Feminist anime? Give it to me all day, every day.


Polaris

Set in 2144 against the harsh backdrop of a frozen wasteland, Sumi, a human child raised by Mama Polar Bear, narrowly escapes capture from a brutal Morad hunting party and sets out across the vast winter landscape. When Sumi stumbles across Frozen Girl, an unlikely friendship is forged and together they race ahead of the vindictive hunters towards the only guiding light Sumi knows, the Polaris star.

All female-led opening film. Sold.


One Cut of the Dead

(French remake of the cult classic)

After opening this year’s Cannes, FINAL CUT (Coupez!), Michel Hazanavicius’s riotous remake of Shinichirou Ueda’s ONE CUT OF THE DEAD, is coming to North America. Starring Romain Duris, Bérénice Bejo, Grégory Gadebois, Finnegan Oldfield, Matilda Anna Ingrid Lutz, and Yoshiko Takehara reprising her beloved role from the original film as a producer, this hilarious ode to the do-or-die spirit of filmmaking is a joy to behold. It is especially noteworthy for the film’s North American journey to be starting at Fantasia, as the festival was among the first to popularize the original Audience Award-winning ONE CUT OF THE DEAD in the West. Poetically, Ueda’s latest, POPRAN, will also be having its North American Premiere at the festival this year. Bet your viewfinder that FINAL CUT is going to bring the house down in cheers. North American Premiere.

Without knowing the original, the buzz around this remake is out of this world. Will it live up to its predecessor? I guess we’ll all find out together.

Huesera

Pregnant with her first child and consumed by terrifying visions, Valeria (Natalia Solián) believes that she may be cursed by a supernatural entity. A brilliant and frightening breakout debut as important as Jennifer Kent’s THE BABADOOK, HUESERA firmly announces Mexico’s Michelle Garza Cervera as one of the leading new voices of the genre. A scorching personal vision that asks complex questions with ferocious honesty, this profound, nightmarish blessing comes to Fantasia hot off its award-winning Tribeca launch and is already one of the most talked-about genre works of the year.  Canadian Premiere.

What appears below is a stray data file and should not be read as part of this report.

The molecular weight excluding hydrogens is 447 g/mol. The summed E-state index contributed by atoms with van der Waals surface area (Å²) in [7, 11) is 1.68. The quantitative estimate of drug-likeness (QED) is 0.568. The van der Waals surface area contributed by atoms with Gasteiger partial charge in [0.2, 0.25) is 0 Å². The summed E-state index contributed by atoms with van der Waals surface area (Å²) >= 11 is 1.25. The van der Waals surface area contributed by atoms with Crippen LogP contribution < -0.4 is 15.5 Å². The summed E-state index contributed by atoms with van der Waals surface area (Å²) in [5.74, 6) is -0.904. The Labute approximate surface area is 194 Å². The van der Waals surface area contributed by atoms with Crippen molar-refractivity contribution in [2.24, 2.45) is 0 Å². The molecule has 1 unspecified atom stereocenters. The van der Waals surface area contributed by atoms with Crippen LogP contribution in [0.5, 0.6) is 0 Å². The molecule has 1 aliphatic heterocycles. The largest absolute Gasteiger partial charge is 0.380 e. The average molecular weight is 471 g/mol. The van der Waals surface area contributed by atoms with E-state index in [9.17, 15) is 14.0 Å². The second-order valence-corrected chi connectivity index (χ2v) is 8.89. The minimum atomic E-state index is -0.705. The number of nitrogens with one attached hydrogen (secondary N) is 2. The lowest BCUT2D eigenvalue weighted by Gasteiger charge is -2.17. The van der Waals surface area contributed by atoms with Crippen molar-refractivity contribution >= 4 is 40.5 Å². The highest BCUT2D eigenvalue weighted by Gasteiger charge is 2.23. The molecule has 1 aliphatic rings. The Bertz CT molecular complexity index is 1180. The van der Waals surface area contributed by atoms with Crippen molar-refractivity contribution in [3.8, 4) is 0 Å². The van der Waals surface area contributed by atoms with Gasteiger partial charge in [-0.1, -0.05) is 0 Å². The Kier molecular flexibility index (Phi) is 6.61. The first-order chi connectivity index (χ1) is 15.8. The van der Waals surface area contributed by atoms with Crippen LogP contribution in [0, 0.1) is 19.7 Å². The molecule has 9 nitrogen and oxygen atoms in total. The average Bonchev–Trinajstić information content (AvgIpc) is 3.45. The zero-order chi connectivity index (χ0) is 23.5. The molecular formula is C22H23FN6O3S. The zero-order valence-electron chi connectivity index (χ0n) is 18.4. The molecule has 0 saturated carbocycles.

A big winner out of Tribeca 22, this is a slick film tackling identity and motherhood in a surprising way. If you’ve ever been pregnant and didn’t love every single second of it, this one will cut extra deep.



Bodies, Bodies, Bodies

Also screening as part of Fantasia’s closing night events will be Halina Reijn’s wildly entertaining and gloriously twisted BODIES BODIES BODIES. A party game leads to murder when young and wealthy friends gather at a remote family mansion in this instant classic comedy horror joyride that maintains a taut balance of uneasy tension and wicked humor. Starring Amandla Stenberg (THE HATE U GIVE), Maria Bakalova (BORAT SUBSEQUENT MOVIEFILM), Myha’la Herrold (INDUSTRY), Rachel Sennott (SHIVA BABY) and comedy superstar Pete Davidson. Special Screening.

When people cannot stop talking about a film, you know you have to see it. Coming to theaters August 5th.

 DIRECTOR: Halina Reijn CAST: Amandla Stenberg, Maria Bakalova, Myha’la Herrold, Chase Sui Wonders, Rachel Sennott, with Lee Pace and Pete Davidson


Piggy

Laura Galán appears in PIGGY by Carlota Pereda

During the sweltering summertime of rural Spain, Sara carries an extra load of teenage agony due to the perpetual bullying from her peers. She’s also an outsider at home—her parents and little brother just don’t understand her—so, feelings internalized, she’s often found buried in her headphones, drowning out her surroundings. One day, Sara’s usual solo dip at the local pool is disrupted by the presence of a mysterious stranger in the water and an exceptionally grueling bout of abuse at the hands of three girls. But, in a strange twist of fate, along the way home Sara witnesses her bloodied tormentors being kidnapped in the back of the stranger’s van.